Preventing Malware Infections Starts With Good Cyber Hygiene

By the EHRA Privacy & Security Workgroup

Danger enter keyJust as healthcare clinical staff recognize the value of good physical hygiene to prevent infection, good cyber hygiene can prevent malware infections. 

The number one preventative step? Staff vigilance. Everyone must be careful with clicks — whether it be an email, website link, or file attachment. Even as we’re inundated with information in today’s fast-paced digital world, taking the time to think before you click is just as important in preventing digital infections as washing hands between patients is in preventing bacterial infection.

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Strategic Healthcare Leaders Recognize Cybersecurity As A Patient Safety Risk

By the EHRA Privacy & Security Workgroup

Cybersecurity leadership quote(1)For many C level executives in a healthcare organization, cybersecurity equates to risk of a cyberattack that results in a Health Insurance Portability and Accountability Act (HIPAA) breach and fine. 

The bigger risk posed by a cyberattack, however, is to patient safety. If you get anything from this blog post, it should be this: Cybersecurity incidents affect more than HIPAA compliance, and should be treated as a patient safety risk. 

By categorizing cyberattacks as a patient safety risk, it escalates the importance of cybersecurity as more than mitigating a potential HIPAA fine.

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Ransomware: Lessons from the Front Lines

By EHRA Privacy & Security Workgroup

The ER was bustling with a full cast of colorful characters, as it always is on Halloween, when creepy messages started appearing on every single device: 

Ransomware message3

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Enabling Improved Price Transparency In Healthcare

price transparEncyOn June 3, the public comment period on ONC’s NPRM implementing health IT provisions of the 21st Century Cures Act closed. These comment windows offer a unique opportunity to gain a broader perspective on the state of the health IT industry.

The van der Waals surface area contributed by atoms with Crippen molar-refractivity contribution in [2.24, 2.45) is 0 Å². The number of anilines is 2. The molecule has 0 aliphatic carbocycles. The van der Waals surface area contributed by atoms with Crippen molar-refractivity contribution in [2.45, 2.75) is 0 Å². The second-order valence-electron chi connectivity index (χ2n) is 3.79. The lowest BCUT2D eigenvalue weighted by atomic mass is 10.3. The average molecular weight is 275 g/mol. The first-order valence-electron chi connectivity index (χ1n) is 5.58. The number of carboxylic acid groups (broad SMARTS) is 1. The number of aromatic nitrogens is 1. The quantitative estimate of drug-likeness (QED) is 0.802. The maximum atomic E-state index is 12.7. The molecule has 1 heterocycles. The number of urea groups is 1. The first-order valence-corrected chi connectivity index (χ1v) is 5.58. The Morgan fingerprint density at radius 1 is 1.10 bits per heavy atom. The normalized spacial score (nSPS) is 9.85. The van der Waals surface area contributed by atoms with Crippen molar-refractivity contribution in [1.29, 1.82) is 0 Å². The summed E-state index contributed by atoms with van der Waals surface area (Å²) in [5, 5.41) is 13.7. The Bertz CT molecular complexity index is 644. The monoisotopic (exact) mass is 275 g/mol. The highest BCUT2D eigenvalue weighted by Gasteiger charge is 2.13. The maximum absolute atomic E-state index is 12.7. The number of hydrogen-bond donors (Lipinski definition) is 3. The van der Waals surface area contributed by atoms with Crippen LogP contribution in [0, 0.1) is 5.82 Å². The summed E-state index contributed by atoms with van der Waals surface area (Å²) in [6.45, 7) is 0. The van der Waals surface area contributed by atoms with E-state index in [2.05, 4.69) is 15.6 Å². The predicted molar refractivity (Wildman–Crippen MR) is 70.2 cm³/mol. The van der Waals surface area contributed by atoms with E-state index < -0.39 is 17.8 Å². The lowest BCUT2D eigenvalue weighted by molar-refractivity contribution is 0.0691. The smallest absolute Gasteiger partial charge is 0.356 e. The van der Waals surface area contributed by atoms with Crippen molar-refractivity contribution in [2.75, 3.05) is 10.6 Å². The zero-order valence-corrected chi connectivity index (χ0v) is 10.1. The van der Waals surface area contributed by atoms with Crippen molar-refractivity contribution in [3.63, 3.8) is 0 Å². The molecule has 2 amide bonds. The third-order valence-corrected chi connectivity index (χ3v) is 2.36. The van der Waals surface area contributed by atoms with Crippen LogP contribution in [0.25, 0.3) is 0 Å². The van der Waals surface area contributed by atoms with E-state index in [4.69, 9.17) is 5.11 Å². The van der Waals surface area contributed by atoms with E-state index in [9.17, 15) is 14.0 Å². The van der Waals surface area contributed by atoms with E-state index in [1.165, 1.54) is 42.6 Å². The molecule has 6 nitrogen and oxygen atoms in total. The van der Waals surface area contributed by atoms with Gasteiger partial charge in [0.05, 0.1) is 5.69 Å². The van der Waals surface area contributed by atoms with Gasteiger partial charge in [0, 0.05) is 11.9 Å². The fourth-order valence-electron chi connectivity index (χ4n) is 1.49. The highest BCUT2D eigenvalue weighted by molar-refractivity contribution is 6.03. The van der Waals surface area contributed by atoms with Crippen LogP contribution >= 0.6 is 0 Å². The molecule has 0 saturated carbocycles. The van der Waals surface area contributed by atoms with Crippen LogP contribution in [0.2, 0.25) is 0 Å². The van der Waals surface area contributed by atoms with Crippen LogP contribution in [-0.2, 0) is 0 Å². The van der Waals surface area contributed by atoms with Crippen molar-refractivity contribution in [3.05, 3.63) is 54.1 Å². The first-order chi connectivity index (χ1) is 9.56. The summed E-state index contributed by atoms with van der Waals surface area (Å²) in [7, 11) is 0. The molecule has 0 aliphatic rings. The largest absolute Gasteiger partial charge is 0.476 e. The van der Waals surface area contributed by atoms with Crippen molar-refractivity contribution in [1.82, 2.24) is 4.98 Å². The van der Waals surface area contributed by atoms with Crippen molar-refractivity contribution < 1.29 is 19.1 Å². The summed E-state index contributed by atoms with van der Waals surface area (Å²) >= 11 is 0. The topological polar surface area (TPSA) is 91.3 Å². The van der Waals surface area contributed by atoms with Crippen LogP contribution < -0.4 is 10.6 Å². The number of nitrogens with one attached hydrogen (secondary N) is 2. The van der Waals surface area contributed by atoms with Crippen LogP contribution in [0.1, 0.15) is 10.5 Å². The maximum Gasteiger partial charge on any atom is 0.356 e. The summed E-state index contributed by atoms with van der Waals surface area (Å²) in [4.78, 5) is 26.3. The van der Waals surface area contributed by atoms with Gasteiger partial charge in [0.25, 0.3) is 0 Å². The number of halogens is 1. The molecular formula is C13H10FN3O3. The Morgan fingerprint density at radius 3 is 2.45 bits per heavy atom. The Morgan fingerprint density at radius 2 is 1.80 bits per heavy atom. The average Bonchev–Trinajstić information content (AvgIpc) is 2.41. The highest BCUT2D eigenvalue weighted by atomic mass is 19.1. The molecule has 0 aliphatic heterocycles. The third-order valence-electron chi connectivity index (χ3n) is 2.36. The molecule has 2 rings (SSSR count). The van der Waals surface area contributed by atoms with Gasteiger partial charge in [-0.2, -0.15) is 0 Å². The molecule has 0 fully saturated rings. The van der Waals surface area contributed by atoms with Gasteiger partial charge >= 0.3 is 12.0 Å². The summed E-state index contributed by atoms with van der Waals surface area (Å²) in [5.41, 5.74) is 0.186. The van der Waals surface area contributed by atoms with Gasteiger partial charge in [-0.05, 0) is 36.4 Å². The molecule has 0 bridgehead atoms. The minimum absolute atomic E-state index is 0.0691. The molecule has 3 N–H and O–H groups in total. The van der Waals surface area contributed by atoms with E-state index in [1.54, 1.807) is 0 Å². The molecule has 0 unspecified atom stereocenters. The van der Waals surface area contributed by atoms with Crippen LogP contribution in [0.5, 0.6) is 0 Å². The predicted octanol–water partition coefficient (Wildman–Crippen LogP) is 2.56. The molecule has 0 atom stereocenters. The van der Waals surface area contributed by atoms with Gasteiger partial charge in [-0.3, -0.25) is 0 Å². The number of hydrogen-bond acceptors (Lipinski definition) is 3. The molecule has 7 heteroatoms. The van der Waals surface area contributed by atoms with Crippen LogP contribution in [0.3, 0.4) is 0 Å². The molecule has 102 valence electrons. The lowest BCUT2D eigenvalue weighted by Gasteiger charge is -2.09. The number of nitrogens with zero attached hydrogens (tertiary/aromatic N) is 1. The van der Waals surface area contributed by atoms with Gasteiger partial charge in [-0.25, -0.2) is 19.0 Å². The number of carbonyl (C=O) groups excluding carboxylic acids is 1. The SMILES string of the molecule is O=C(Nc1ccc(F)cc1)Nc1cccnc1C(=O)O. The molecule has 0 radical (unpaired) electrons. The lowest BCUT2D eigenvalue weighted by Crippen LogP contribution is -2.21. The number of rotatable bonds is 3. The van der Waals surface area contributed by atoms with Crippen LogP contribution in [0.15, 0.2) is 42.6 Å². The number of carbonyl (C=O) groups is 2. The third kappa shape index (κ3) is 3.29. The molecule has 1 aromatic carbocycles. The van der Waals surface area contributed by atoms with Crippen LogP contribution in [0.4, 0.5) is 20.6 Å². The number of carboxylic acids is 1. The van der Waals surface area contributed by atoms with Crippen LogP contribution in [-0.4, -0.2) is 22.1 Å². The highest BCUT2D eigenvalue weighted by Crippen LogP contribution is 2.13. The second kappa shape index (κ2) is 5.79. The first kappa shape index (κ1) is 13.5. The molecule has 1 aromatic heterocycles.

Upon our review of the feedback submitted to ONC, an overwhelming trend emerged—nearly 55% of the 2,013 comments were from individual patients commenting in favor of increased price transparency in the healthcare industry. Patients shared stories of the challenges they faced in determining the cost of treatment before receiving care, and dozens expressed the shock and financial hardship they experienced when they received a bill for their care. 

In the months since the public comment window closed, we’ve seen this demand for healthcare price transparency gain attention across the industry. President Trump issued an executive order, and the Senate is considering the “Lower Health Care Costs Act,” legislation that aims to improve patient access to price information in the healthcare industry.

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Interoperability: Promise and Progress 

Interoperability(1)For healthcare providers and their patients, interoperability holds the promise to substantially improve quality and reduce costs, while enabling coordination of care and engagement of patients with their caregivers. As ONC’s annual Interoperability Forum gets underway, it’s important to focus not just on where we want to be, but on how far we’ve come. 

EHRA members are strong proponents of health information exchange; our members have supported hundreds of thousands of providers in their effort to exchange electronic health information through the development of interoperability modules in their solutions, and participation in industry frameworks such as the eHealth Exchange, CommonWell Health Alliance, and Carequality.  (more…)

Throwing My Hat in the Ring for EHRA

By Alise Widmer, RN

Hat on tableBeginning in 2012, and continuing as I transitioned from one EHR company to another, I was a passive member of EHRA workgroups. Listening in on biweekly calls, I became more impressed by the work that so many volunteers do on behalf of EHRA — especially when you consider it’s in addition to their demanding day jobs. 

I’m inspired by what I’ve observed as sincere passion for the greater good of the healthcare community. Yes, there is also robust advocacy on behalf of the EHR vendor community, but the efforts I’ve witnessed go beyond supporting corporate interests to an embrace of patient safety efforts and other demonstrations of a conscientious stewardship of the role of electronic health records in enhancing patient care. I began to want a more involved role in the association (as opposed to the normal ‘multi-tasking’ I would do during workgroup calls), so last year I decided to “throw my hat in the ring,” and was honored to be appointed as vice chair of the Standards & Interoperability Workgroup when that position became vacant mid-term. (more…)

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